Saturday, January 16, 2010
What are you looking at?
During my first four years of dog ownership I was completely spoiled. Bear, Quincy and Max, each in their own way, were model dogs. They were respectful, mostly obedient, loving, caring creatures. They were exactly what I expected dogs to be, they expanded our hearts and added something tangible and real to our lives. This whole dog thing was a piece of cake.
But then there was Murdoch.
I have never known a more frustrating animal who could flip my switch from calm and compassionate to enraged and homicidal in the blink of an eye. Murdoch helped me get in touch with places inside myself I never knew existed; deep dark places of resentment, burning anger, and the occasional blind rage.
After a week of endless wrestling matches, punctuated with teeth and deep growls on both sides where someone was bound to lose skin or fur, I wanted to know why the hell anyone would ever want a puppy.
We weren’t sure how old he was the late-April day I found him on the side of the road. From a distance he looked like a fully grown, medium-sized dog. Maybe a Scottish Terrier I thought. It wasn’t until I’d made the fateful decision to stop, as I drove home from work, and called him to the car that I realized he was in fact a gargantuan puppy.
He sat statue still on that gravel road until I patted my thigh and told him to come. He leapt to life then, as though electrified, and catapulted towards me as if by a spring that had sat tightly coiled beneath him.
This black blur barreled towards me, his four massive paws, that looked like floppy socks falling off the ends of his feet, flying in six directions at once. He stopped only when he slammed into my legs. He then proceeded to bounce around me, bucking like a small horse, so I couldn’t really see what he looked like. He made me laugh.
Two minutes later as I drove my car away from the spot I found him and he continued to explode into me, I realized he had the capacity to kill us both. He launched himself at me again and again from the backseat, like a firecracker trapped in the car, all I could see while I drove were close ups of claws, hair and teeth. As I got to know him better I knew if he did succeeded in dragging me with him to the afterlife, he was quite prepared, if not determined, to take the entire world with us.
We figured he was between five and seven months old. I quickly developed the theory that he had been a Christmas present, an adorable little fluffy black puppy with big brown eyes, a scraggily beard and bushy eyebrows. He possessed a great spirit of play that was encouraged. And then he grew, and grew, and he started to take the play more seriously. By the time whoever owned him decided to drive out to the country and drop him off, this cute dog had become a terror of pirana-like proportions.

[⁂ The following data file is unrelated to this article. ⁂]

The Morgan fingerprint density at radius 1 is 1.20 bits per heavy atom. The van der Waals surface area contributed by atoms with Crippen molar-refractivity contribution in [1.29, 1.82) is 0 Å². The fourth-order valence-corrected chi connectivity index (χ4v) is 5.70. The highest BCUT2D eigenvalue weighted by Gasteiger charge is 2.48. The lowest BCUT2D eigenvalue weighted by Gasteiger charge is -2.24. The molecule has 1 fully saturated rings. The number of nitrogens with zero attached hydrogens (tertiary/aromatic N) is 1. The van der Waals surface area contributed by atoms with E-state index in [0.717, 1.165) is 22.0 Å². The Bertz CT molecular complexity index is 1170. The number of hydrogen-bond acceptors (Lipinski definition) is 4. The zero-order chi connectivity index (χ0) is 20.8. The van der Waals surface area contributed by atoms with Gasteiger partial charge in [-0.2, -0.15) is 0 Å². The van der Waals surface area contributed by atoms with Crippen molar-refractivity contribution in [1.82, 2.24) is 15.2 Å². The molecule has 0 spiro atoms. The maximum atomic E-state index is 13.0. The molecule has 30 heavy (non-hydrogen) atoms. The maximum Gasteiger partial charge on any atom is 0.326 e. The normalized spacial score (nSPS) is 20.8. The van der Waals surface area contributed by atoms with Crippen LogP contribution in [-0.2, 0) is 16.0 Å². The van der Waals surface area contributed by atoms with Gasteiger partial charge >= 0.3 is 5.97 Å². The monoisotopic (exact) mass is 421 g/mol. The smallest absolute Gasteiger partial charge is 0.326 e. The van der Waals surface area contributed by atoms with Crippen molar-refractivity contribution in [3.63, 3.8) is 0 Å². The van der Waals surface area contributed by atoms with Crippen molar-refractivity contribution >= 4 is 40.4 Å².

I would be lying if I said there wasn’t a tiny part of me that eventually was able to identify with that person. The more time we spent with the puppy, the more frustrated we became. He truly seemed to believe the entire world was there for him to destroy. His response to just about everything we did with him was to growl and snarl and snap his teeth at us.
It appeared as though his head had grown faster than the rest of him. He looked kind of like a gawky teenager with his great big square block of a head that seemed just about half the size of his entire body. In that giant head was an enormous jaw absolutely packed full of gleaming white teeth that he loved to show off and sink into things, especially hands and arms and legs.
The only thing bigger than his head was his attitude. He was like a bratty kid whose ambition in life it was to become the neighbourhood bully, then maybe join a biker gang.
He also had huge feet, a sure sign that he was destined to be a very big dog, I love big dogs. In the early days, when I still thought we might be able to make him into a real dog, I excitedly asked Morgan, “How big do you think he’s going to get?”
Within a month, my patience in tatters, my soul bruised and beaten, my arms covered in scratches and my throat sore from growling and screaming at the puppy I asked again, exasperated and pleading, “How big do you think he’s going to get?” There was probably a slight whimper in my voice.
My luck had run out. Perhaps I used up all my good-dog karma on the other three, I was due for a delinquent. Murdoch was delinquent enough for all of them, not to mention every other dog that had ever even thought about crossing my path.